Making Clothes for Children is the title of a book I have in my sewing library. It is a second edition published in 1944 and was written by Agnes M. Miall, who also wrote a book on Home Dressmaking and another titled The Everyday Embroidery Book.
One of the front pages adds this description of the book under the title " Every mother's practical Guide to the art of making and mending for the children from babyhood to adolescence with chapters on nursery equipment and furnishings and fancy dress". That is a lot to cover in 185 pages!
Agnes tells us in Chapter 1, Preliminaries, that the woman who starts dressmaking by fashioning her first baby's layette is very lucky for she learns how to sew in the easiest and happiest way. Agnes goes on to say that starting with the small baby clothes and progressing to the needs of a toddler and growing child make it easier to make clothes for an adult.
In this chapter Agnes says the first step towards good needlework is good equipment (a word she thinks might have an alarming sound!). She lists basic sewing supplies, the same as we might have ourselves today: tape measure, pins, needles, thimble, scissors, pincushion, marking tools.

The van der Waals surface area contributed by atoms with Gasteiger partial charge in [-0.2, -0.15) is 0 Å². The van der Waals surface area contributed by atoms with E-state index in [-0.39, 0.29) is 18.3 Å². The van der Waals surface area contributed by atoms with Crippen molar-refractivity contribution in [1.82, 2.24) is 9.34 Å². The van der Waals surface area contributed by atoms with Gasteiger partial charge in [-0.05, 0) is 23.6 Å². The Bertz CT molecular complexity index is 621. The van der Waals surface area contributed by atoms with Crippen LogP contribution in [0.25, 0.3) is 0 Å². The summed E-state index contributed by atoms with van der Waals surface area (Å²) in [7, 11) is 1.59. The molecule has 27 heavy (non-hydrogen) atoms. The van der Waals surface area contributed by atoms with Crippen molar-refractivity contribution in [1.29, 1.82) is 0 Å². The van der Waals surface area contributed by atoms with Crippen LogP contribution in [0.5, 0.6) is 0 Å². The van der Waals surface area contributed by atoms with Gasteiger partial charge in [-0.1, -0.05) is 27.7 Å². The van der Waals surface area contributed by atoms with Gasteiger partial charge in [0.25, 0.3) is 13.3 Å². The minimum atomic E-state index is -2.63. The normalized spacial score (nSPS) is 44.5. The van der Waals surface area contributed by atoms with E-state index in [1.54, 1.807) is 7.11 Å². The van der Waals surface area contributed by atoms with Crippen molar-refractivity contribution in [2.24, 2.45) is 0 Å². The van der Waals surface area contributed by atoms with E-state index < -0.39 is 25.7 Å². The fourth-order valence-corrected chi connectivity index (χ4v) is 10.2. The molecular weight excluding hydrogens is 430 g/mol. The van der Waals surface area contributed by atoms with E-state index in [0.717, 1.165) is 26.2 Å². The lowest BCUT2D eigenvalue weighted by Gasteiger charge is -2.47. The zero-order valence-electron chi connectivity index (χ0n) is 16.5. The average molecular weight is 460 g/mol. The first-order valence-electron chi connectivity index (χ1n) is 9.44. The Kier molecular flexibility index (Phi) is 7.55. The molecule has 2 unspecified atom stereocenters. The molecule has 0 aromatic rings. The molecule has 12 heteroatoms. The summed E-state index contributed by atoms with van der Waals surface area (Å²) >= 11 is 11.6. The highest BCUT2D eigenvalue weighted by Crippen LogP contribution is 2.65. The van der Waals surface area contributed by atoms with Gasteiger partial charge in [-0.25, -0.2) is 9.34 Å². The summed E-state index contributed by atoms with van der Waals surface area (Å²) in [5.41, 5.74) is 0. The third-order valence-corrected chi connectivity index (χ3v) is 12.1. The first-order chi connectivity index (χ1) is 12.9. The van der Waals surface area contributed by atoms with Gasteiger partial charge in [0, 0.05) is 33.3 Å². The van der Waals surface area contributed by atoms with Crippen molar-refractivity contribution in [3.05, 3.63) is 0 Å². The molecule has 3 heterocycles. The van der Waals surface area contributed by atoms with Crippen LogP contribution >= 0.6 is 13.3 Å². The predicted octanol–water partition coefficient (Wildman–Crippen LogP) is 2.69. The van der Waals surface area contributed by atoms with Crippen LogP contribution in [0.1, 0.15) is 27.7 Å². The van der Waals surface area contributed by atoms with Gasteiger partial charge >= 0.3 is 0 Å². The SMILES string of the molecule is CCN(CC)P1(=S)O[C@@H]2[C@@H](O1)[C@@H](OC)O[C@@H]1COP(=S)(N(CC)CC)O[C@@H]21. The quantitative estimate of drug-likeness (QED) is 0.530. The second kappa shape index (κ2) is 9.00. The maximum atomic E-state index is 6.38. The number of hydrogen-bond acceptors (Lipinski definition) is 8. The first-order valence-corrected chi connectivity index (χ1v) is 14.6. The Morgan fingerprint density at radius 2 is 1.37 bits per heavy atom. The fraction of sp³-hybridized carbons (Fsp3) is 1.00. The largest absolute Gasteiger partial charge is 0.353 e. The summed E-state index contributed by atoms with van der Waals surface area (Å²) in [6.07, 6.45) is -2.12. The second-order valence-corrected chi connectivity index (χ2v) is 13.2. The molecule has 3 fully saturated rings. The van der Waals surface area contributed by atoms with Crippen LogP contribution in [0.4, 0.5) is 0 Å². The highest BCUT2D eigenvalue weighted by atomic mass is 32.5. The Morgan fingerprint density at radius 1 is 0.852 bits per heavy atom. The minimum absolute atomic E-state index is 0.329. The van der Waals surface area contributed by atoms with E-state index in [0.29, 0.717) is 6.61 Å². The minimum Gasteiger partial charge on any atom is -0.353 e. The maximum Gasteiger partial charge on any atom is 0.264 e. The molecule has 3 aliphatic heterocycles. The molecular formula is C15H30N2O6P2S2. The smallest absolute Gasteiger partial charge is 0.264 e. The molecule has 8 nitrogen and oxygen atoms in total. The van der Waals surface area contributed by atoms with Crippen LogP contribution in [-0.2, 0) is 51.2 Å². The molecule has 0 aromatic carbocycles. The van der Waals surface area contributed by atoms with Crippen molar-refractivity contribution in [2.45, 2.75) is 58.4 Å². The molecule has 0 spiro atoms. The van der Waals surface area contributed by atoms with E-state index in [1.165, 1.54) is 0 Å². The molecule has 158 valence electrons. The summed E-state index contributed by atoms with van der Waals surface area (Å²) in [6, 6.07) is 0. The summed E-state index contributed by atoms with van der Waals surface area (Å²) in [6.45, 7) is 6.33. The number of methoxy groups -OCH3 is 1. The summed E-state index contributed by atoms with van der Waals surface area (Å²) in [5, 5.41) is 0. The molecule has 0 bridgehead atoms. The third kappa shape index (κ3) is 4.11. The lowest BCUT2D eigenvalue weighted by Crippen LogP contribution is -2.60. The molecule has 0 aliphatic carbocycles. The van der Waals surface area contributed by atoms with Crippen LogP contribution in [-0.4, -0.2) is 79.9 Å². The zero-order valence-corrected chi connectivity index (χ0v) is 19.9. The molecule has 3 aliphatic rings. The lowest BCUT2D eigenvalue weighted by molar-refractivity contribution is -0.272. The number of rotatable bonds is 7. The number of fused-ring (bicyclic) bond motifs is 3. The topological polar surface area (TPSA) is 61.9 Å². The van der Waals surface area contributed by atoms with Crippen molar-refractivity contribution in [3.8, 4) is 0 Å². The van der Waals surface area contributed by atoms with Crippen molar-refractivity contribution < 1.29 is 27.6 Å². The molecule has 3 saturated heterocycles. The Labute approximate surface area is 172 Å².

Agnes also stresses the need for a white apron with a large bib, which should always be worn when working on delicate and pale fabrics such as those used for layette items or they may lose their first freshness before they are completed.
A sewing machine is not an essential part of the construction of baby items as Agnes feels the mother will want to hand sew each garment and take to time reflect on the change in her life and family while she does so. She does, however recommend having one by the time you are making toddler clothes!
In this chapter too, the seamstress is recommended to set aside a corner, warm in winter and well lighted both by day and evening, for the purpose of sewing. She is told that if the room is carpeted, to keep the floor tidy and free from bits, it is best to keep an old sheet to spread under your chair and sewing table. This will collect the ends of cotton and cuttings, not to mention dropped pins and is easily bundled up and shaken outside when the day's sewing is completed or you receive an unexpected caller!
Agnes then goes on to chapter 2 which details stitches and progresses through the sewing process. She also includes decorative embroidery stitches in the books and instructions on smocking, but maybe I will visit that section in a later blog.
Some of what Agnes writes seems very outdated and makes me smile, but much of what she writes is still applicable today.